First thing this morning, my package arrived from BT which contains a router and four new specialist phones. Our new service becomes ‘live’ some time on Monday and, in theory, all one has to do is to plug in various leads and off you go. I am sure it is not going to be as simple as this but our son is going to come over in the cool of the evening on Monday night to help us in this venture. Today, we are counting down towards the really horrendous heatwave which is heading our way, moving northwards from the rest of Europe. On Monday and Tuesday next, it appears almost certain that somewhere in the country, a spot will reach 40 degrees celsius. The previous record was 38.7 and this was set in Cambridgeshire. The Met Office have issued a red warning (danger of loss of life)for a great plume of heat hitting Central, Eastern and Southern England. All kinds of warnings are being given, not only to damage to individuals from excessive heat but also to the nation’s infrastucture. Tar seems to be bubbling up from roads, railway lines are in danger of buckling, utility pipes are in danger of cracking and so on. The warnings are so severe on this occasion that I think most of the country will almost ‘de facto’ shut down on Monday and Tuesday. So I think that many people are moderating their behaviour, for example by taking their exercise, including dogs, very early in the morning and then keeping to the coolest place in their houses or gardens during the heat of the day on Monday and Tuesday.
Today was Carnival day in Bromsgrove. We picked up our newspaper by car and could not then get near to our local park because it was let over to Carnival type activities. The normal car parks were out of bounds but, fortunately, we managed to knock on the front door of our Irish friends and to park our car on their drive. From here, we managed to get into the park via a side entrance, only to find the park full of fun-fair rides, fast food stalls, temporary toilets everywhere and all of the other things that accompany a carnival. We managed to get to our usual bench and were soon joined by Seasoned World Traveller who came and spent a few minutes with us. We exchanged messages of support to each other to keep ourselves safe for the next few days and we may not even venture out of the house. On our way out of the park, we witnessed the carnival ‘floats’ going past on a series of large low loaders and flat bed trucks and there seemed to be lots of young people dancing away and enjoying themselves as the floats moved at a snail’s pace up the road. We got back to our car through people thronging the main road to witness the carnival parade and then made a circuitous journey back to our house, as some of the more immediate ways home were closed or blocked off to allow for the carnival parade. When we got home, we made a quick lunch of quiche and some salad type things which were quick and easy to prepare. This was just as well because it was going to be the ‘Bite Sized Classics‘ concert in our local church. We set off at 2.30 in order to get to the concert in plenty of time for a 3.00pm start and sat in our usual pew. The concert was provided by a prodigiously talented local musician who was accompanied on a keyboard by her father. The repetoire contained some some stunning classical ways by Handel and by Mozart that we had not heard before as well as some film classics such as ‘Ladies in Lavander‘ and ‘Schindler’s List‘ which are probably familiar to everyone. The concert which was only an hour long but contained about 8-9 items was most enjoyable and, after that, many of us piled into the Parish Hall for some tea, biscuits and cake. At the end of the performance, people seemed to give freely and generously to the collecction plates soliciting donations that were destined eventually for the Ukraine.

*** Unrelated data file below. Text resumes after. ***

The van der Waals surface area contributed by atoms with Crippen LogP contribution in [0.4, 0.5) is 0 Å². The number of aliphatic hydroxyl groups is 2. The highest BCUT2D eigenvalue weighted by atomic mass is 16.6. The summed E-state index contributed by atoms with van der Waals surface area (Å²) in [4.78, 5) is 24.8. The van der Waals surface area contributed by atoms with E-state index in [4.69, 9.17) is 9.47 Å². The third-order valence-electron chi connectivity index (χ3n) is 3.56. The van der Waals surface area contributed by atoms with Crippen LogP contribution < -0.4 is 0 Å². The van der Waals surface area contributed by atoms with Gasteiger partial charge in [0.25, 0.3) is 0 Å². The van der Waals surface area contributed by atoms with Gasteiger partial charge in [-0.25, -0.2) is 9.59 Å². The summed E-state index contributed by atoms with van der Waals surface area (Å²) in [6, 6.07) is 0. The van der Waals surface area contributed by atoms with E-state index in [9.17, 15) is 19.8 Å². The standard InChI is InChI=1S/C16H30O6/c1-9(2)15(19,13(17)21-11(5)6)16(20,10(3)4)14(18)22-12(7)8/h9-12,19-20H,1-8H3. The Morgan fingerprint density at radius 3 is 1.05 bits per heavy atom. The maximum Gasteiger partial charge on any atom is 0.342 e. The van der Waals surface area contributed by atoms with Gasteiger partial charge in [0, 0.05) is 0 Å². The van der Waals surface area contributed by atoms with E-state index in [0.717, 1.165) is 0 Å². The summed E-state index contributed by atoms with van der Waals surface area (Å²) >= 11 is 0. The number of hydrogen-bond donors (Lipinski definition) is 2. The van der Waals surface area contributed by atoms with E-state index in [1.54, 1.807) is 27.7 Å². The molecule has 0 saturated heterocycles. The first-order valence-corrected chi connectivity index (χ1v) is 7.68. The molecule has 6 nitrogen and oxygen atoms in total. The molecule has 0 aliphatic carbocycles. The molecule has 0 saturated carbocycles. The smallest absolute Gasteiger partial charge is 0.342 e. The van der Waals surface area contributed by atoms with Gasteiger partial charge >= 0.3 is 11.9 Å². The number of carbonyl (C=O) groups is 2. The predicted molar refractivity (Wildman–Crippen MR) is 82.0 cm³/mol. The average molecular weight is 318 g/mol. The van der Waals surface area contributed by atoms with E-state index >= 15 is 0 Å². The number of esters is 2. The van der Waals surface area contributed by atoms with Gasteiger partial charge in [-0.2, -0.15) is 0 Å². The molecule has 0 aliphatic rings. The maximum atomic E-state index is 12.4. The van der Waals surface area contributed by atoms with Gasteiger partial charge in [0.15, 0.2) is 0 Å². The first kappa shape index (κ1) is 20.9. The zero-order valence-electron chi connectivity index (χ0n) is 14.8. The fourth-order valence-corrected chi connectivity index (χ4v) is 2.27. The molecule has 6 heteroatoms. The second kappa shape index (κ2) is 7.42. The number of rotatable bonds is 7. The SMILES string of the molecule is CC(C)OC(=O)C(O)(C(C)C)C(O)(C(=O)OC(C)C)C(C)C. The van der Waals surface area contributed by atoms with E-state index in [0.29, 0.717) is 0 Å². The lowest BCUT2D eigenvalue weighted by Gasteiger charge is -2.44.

When the ‘bun fest’ was over, some of us were in a dilemma because we had an hour to spare before our ‘normal’ Church service started on Saturday evening. We decided to stay behind and chat with one of my fellow Parochial Church Council committee members who know us anyway from chatting to us in the park. We did exchange a few ‘medical’ stories as we are both of the age when we have required surgery in the last few years but it was pleasant to get to know one of our fellow parishioners through a more extended chat than is possible when arriving or leaving church on a normal Saturday evening.